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With high coronary calcium and high-risk family, statins may be helpful

NEW YORK (Reuters Health) – Statins appear to lower the odds of cardiovascular events in asymptomatic individuals with a family history of premature coronary artery disease and a very high coronary calcium score, according to a post hoc analysis from the St. Francis Heart Study.

“Family history can be used as a risk identifier to identify families at risk, and calcium scoring can then be used to identify which individuals within those families are at particular risk,” senior investigator Dr. Sara-Joan Pinto-Sietsma from the University of Amsterdam told Reuters Health in an email. “Our article finally shows that treatment of these individuals indeed results in a reduction in cardiovascular events.”

The original purpose of the St. Francis Heart Study, as explained in 2005 in the Journal of the American College of Cardiology, was to test the prognostic value of electron beam computed tomographic (CT) scanning to assess calcium levels in the coronary arteries. (Working with nearly 5,000 middle aged people, all apparently healthy at baseline, researchers concluded that the technology improves the prediction of cardiovascular outcomes, “independent of standard risk factors, more accurately than standard risk factors and CRP, and refines Framingham risk stratification.”)

Subsequently, participants with a coronary calcium score above the 80th percentile were invited to enroll in a randomized controlled trial comparing atorvastatin 20 mg, aspirin 81 mg, vitamin C 1 g, and vitamin 1000 U with aspirin 81 mg and matching placebo.

Altogether, that trial included 1,005 individuals, including 543 with a positive family history for premature coronary artery disease.

Last month in JACC: Cardiovascular Imaging, Dr. Pinto-Sietsma’s group reported that over a median follow-up of 4.3 years, in the group with a family history of premature disease, there were significantly fewer individuals with cardiovascular events among those who received atorvastatin instead of placebo (7.2% vs 12.5%).

Atorvastatin didn’t seem to have any effect in the patients with a negative history for premature coronary artery disease.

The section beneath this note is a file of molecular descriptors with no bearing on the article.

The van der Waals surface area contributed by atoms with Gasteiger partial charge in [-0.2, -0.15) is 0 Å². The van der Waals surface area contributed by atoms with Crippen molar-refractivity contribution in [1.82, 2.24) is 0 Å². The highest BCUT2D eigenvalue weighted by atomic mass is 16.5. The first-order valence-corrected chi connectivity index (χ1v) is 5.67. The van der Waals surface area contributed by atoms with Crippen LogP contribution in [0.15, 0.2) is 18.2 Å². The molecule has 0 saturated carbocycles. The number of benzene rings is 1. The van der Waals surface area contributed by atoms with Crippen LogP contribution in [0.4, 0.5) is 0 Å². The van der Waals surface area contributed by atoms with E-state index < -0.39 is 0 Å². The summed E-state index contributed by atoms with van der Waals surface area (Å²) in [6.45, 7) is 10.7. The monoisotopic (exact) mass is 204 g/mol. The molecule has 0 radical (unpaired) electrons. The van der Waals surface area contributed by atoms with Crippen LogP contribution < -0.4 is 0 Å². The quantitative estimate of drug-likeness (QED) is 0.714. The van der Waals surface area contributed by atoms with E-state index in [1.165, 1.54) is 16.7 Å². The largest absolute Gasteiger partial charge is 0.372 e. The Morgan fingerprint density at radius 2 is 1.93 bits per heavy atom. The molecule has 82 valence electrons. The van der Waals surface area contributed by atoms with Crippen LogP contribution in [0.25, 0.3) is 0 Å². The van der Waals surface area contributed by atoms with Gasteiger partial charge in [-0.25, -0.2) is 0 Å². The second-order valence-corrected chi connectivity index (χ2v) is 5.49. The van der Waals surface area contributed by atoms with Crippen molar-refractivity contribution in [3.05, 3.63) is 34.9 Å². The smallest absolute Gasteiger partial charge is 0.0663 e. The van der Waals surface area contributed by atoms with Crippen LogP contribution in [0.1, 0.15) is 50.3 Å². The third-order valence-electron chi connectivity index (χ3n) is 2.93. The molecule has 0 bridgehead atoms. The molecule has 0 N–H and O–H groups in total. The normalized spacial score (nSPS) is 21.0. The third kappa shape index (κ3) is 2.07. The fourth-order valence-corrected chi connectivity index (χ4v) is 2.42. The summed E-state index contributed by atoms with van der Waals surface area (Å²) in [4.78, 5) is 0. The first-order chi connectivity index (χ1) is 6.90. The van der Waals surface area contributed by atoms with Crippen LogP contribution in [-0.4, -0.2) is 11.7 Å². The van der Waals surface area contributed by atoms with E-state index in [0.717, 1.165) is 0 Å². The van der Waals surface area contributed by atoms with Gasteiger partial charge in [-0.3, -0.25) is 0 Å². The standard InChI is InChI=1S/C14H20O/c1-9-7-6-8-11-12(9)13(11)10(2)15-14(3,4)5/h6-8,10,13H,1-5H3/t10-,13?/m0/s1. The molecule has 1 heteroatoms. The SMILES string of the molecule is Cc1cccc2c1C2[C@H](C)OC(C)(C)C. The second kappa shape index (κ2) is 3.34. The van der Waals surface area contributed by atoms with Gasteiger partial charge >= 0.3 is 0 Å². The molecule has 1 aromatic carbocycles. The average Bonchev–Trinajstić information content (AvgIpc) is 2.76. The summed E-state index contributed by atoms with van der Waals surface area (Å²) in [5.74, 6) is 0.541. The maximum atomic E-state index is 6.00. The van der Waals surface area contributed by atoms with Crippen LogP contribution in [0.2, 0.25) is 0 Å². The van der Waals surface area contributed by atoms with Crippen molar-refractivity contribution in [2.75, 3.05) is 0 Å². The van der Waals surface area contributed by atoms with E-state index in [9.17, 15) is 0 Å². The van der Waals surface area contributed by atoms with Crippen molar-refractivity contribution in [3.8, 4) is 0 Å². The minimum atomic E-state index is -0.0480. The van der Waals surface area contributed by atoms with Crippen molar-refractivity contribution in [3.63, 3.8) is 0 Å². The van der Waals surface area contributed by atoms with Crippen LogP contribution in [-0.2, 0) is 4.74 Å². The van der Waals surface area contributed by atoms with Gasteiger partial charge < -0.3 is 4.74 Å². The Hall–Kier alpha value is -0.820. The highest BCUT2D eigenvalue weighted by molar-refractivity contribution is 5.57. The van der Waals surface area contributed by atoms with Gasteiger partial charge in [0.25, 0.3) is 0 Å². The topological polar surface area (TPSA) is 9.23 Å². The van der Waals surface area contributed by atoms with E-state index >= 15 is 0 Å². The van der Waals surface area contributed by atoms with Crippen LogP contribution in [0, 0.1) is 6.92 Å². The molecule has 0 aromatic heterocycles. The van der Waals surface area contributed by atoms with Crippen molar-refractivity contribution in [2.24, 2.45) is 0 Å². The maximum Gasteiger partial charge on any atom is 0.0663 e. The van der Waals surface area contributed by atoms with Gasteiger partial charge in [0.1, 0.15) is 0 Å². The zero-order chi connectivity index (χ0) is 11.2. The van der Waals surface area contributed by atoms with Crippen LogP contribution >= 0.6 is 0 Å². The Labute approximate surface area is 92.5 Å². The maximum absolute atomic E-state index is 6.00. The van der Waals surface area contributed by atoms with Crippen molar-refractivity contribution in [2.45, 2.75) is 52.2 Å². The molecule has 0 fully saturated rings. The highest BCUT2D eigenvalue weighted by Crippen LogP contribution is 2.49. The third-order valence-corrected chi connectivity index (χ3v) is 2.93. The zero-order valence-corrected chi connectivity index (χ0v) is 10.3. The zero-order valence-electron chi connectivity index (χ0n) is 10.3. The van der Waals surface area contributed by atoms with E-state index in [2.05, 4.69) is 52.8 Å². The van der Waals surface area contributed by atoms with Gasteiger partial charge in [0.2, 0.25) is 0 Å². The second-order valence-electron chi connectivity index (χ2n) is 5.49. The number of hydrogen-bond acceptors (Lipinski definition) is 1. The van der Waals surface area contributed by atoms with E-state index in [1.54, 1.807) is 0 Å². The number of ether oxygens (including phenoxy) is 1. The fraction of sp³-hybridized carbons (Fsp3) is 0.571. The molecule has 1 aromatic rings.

In Cox proportional hazards analyses, individuals with a positive family history had a 45% reduction in cardiovascular events, whereas there was no significant reduction in individuals with a negative family history. This was also true for coronary events and cardiovascular events beyond 90 days from study entry.

The effect of treatment was mainly driven by the 60% reduction in myocardial infarction among treated individuals with a positive family history, and correction for triglycerides or other possible confounders did not change the results.

In fact, exclusion of individuals already recommended for statin therapy increased the apparent benefit of treatment.

“We emphasize that this population was selected as those with coronary calcium score above the 80th percentile,” the researchers note. “The results should not be extrapolated to patients with lower coronary calcium scores; we believe that further study is needed in this area.”

“Since the St. Francis Heart study was designed as statins and vitamins on top of aspirin, we believe all these individuals should receive statins,” Dr. Pinto-Sietsma concluded. “Besides, since all individuals received aspirin, one cannot assume that aspirin treatment has no effect. Therefore, we also prescribe aspirin to our patients. Concerning vitamins, we believe the evidence for vitamins in reducing cardiovascular events is so limited that we do not prescribe vitamins.”

“While we await much-needed large-scale outcomes trials to better define the role of medical treatment(s) differentially applied according to cardiac computed tomography measures of risk, in patients with advanced subclinical coronary atherosclerosis, many of us will continue to reach for statins and aspirin,” writes Dr. Todd C. Villines from Walter Reed National Military Medical Center, Bethesda, Maryland in a related editorial. “If unsure, then perhaps take a good family history to help you and your patient decide.”

The original St. Francis Heart Study was funded by the St. Francis Hospital Foundation. Pfizer Inc. provided atorvastatin and matching placebo free of charge but played no role in study design; in the collection, analysis, and interpretation of data; or in the preparation or submission of this report.

SOURCE: http://bit.ly/IEFlIB

J Am Coll Cardiol Img 2012;5:252-260,261-263.